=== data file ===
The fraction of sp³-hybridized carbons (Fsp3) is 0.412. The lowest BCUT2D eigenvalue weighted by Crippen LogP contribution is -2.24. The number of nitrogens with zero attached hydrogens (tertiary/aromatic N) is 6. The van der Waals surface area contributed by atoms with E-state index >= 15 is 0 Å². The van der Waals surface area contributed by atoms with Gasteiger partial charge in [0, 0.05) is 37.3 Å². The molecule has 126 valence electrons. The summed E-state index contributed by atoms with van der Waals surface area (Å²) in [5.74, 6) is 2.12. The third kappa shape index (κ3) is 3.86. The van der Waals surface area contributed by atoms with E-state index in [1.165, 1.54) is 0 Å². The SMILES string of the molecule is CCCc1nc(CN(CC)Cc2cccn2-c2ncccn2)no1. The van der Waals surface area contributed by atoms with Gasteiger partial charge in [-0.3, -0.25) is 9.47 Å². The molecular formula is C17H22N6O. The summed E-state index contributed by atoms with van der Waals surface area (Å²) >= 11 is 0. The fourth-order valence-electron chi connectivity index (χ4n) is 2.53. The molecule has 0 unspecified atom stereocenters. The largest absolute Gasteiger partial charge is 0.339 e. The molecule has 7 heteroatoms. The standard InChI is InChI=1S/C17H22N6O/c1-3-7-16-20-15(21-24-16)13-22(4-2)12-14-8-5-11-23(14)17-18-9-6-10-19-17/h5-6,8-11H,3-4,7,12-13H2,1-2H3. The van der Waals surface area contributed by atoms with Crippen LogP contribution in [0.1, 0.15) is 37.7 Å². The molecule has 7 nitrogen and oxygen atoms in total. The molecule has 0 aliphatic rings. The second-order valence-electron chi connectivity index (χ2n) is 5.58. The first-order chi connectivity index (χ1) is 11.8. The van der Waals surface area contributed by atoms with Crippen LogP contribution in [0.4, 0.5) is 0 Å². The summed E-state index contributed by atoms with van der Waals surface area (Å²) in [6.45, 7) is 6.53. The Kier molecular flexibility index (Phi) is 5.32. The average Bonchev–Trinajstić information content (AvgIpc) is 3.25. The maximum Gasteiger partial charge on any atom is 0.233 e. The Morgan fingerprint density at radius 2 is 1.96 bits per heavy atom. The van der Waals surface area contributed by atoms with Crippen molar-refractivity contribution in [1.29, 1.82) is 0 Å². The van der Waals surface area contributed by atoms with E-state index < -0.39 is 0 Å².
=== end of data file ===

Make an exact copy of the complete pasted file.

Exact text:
The fraction of sp³-hybridized carbons (Fsp3) is 0.412. The lowest BCUT2D eigenvalue weighted by Crippen LogP contribution is -2.24. The number of nitrogens with zero attached hydrogens (tertiary/aromatic N) is 6. The van der Waals surface area contributed by atoms with E-state index >= 15 is 0 Å². The van der Waals surface area contributed by atoms with Gasteiger partial charge in [0, 0.05) is 37.3 Å². The molecule has 126 valence electrons. The summed E-state index contributed by atoms with van der Waals surface area (Å²) in [5.74, 6) is 2.12. The third kappa shape index (κ3) is 3.86. The van der Waals surface area contributed by atoms with E-state index in [1.165, 1.54) is 0 Å². The SMILES string of the molecule is CCCc1nc(CN(CC)Cc2cccn2-c2ncccn2)no1. The van der Waals surface area contributed by atoms with Gasteiger partial charge in [-0.3, -0.25) is 9.47 Å². The molecular formula is C17H22N6O. The summed E-state index contributed by atoms with van der Waals surface area (Å²) >= 11 is 0. The fourth-order valence-electron chi connectivity index (χ4n) is 2.53. The molecule has 0 unspecified atom stereocenters. The largest absolute Gasteiger partial charge is 0.339 e. The molecule has 7 heteroatoms. The standard InChI is InChI=1S/C17H22N6O/c1-3-7-16-20-15(21-24-16)13-22(4-2)12-14-8-5-11-23(14)17-18-9-6-10-19-17/h5-6,8-11H,3-4,7,12-13H2,1-2H3. The van der Waals surface area contributed by atoms with Crippen LogP contribution in [0.1, 0.15) is 37.7 Å². The molecule has 7 nitrogen and oxygen atoms in total. The molecule has 0 aliphatic rings. The second-order valence-electron chi connectivity index (χ2n) is 5.58. The first-order chi connectivity index (χ1) is 11.8. The van der Waals surface area contributed by atoms with Crippen LogP contribution in [0.4, 0.5) is 0 Å². The summed E-state index contributed by atoms with van der Waals surface area (Å²) in [6.45, 7) is 6.53. The Kier molecular flexibility index (Phi) is 5.32. The average Bonchev–Trinajstić information content (AvgIpc) is 3.25. The maximum Gasteiger partial charge on any atom is 0.233 e. The Morgan fingerprint density at radius 2 is 1.96 bits per heavy atom. The van der Waals surface area contributed by atoms with Crippen molar-refractivity contribution in [1.29, 1.82) is 0 Å². The van der Waals surface area contributed by atoms with E-state index < -0.39 is 0 Å².